Naturally, as with any failed attempt to be a jackass, there are many more who leap at the opportunity to fulfill the prophecy. Another mock demonstration in Texas ended abruptly when a young skateboarder snatched a doomed copy of the Qu'ran, already soaked in lighter fluid, from a Christian fundamentalist group who had planned to burn it on a barbecue in a park. Protesters of all backgrounds, Christians, Muslims, Buddhists and Atheists gathered for a protest organized by a Unitarian church and even laid their hands over the grill of the barbecue to prevent the fundamentalist group from lighting it. The book was not retrieved and the burning was cancelled.

I've come to believe that there is nothing more powerful for a cause than having people who won't directly benefit from its success or suffer from its failure add their voices to it. When you fall into the median of any great dispute, it is your responsibility to facilitate a mutual understanding, a compromise, a peace treaty, or just simple tolerance of one another. We are the ones who must bridge the gap between those polarizing to either ends of the argument. I believe this was well demonstrated here and hopefully showed the world's Muslims that they were not the only ones hurt and angered, and they were not the only ones fighting the burning of this book.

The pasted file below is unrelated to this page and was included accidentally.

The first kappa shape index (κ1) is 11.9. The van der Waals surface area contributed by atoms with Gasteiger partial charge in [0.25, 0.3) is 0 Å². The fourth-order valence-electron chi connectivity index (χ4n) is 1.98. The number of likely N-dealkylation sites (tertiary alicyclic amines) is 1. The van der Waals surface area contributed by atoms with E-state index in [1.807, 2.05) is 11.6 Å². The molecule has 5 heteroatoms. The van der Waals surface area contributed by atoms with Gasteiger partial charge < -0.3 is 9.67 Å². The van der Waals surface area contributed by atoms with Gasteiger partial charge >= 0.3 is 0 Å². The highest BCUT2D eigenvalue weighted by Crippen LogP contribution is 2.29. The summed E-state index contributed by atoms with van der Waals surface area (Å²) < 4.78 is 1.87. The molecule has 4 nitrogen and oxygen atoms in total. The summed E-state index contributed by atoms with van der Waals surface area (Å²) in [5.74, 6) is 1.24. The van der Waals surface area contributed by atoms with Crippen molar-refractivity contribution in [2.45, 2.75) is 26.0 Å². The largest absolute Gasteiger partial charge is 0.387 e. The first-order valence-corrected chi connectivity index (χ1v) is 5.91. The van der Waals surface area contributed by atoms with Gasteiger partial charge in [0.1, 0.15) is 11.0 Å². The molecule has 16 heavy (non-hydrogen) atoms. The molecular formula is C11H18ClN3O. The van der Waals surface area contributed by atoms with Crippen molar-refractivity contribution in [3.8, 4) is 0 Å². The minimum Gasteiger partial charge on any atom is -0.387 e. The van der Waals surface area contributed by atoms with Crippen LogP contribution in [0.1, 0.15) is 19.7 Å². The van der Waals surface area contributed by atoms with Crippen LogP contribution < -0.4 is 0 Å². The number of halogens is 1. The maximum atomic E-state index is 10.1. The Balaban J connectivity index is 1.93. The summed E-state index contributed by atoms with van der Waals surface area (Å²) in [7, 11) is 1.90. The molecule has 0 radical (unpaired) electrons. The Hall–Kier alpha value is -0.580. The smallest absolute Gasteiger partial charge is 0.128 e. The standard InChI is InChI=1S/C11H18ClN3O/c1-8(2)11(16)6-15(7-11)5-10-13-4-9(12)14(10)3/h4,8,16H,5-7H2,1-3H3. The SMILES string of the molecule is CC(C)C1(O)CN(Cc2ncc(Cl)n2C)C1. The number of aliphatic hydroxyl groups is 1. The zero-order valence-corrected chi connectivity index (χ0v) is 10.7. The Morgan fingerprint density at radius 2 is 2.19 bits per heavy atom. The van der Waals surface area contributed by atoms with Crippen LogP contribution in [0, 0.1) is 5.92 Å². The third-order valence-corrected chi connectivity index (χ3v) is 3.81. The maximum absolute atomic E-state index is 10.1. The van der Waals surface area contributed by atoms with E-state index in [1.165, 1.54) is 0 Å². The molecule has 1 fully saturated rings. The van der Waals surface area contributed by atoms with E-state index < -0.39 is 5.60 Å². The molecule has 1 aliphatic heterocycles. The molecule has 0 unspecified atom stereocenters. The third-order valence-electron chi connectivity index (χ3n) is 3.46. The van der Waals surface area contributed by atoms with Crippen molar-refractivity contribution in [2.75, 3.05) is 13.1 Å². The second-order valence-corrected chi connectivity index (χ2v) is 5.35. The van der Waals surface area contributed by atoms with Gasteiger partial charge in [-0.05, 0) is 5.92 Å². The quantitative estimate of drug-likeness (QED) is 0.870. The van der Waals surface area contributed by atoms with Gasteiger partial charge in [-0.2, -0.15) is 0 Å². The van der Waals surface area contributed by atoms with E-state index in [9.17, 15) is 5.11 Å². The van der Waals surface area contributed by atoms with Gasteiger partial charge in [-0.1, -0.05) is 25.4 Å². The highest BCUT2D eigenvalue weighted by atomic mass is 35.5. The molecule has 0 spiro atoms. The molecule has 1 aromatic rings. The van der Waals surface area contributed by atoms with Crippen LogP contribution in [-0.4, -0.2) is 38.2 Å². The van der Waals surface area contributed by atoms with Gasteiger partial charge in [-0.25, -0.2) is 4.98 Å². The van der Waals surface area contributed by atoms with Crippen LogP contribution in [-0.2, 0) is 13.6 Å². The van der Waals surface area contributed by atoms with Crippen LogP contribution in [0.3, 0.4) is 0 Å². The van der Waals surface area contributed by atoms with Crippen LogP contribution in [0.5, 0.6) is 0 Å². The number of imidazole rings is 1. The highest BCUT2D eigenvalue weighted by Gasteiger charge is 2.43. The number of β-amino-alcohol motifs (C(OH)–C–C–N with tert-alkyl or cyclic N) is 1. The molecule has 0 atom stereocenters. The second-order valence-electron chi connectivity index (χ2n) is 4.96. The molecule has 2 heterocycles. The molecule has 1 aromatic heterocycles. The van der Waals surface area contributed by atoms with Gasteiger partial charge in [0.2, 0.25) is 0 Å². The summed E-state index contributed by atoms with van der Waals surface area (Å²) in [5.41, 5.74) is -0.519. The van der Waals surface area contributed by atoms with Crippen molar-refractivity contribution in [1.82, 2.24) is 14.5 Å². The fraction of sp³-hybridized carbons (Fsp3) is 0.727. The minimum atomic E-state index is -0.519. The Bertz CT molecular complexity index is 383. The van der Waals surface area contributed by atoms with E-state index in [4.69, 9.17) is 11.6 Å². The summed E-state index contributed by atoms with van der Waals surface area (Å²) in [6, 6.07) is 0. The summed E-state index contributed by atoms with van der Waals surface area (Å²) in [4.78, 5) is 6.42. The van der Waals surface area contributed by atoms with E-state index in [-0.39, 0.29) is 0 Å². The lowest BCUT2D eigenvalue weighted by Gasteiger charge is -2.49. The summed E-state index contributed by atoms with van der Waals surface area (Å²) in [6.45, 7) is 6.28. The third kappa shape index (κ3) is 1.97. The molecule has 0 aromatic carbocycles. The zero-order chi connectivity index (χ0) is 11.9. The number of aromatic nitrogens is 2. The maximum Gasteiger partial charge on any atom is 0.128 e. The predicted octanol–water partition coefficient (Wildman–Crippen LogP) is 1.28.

Now I've spoken before on my feelings of holy items and the importance that religions place on inanimate objects, but for those who don't remember or didn't read it, I hardly care for it. I don't believe these physical possessions bring us closer to God, no matter what sentiment has been tied to them. I believe that our connection to God comes only from the strength of our souls and our hearts. Yes, these books act as guiding lights for those who follow them (I'm spiritual, not religious, and choose not to have a book), however it is not the book itself that is important, but the message that you find inside. The pages, the covers, the binding, are not God's, and so long as you carry that message in your heart, no one can ever truly burn it. As one person wrote: "the living Qu'ran, who are all those with pure hearts, is untouched". Because I believe that more people will try to mimick this event and accomplish it, I caution you all to keep this in mind, to rise above the madness and turn away from the ignorance. Then you will be untouchable.

Despite the anger, disbelief, and frustration this entire ordeal stirred up, I do believe that some good came from it, and will go so far as to say that this was necessary for us to find our mutually shared humanity. In what could be our flickering light of hope, when this evil ignorance reared its ugly head, suddenly we came crawling from beneath our rocks and gathered together to fight it, rather than sitting at home on the couch, watching the news and sadly shaking our heads. It called us to action and ultimately, good prevailed. Perhaps we humans have a chance after all.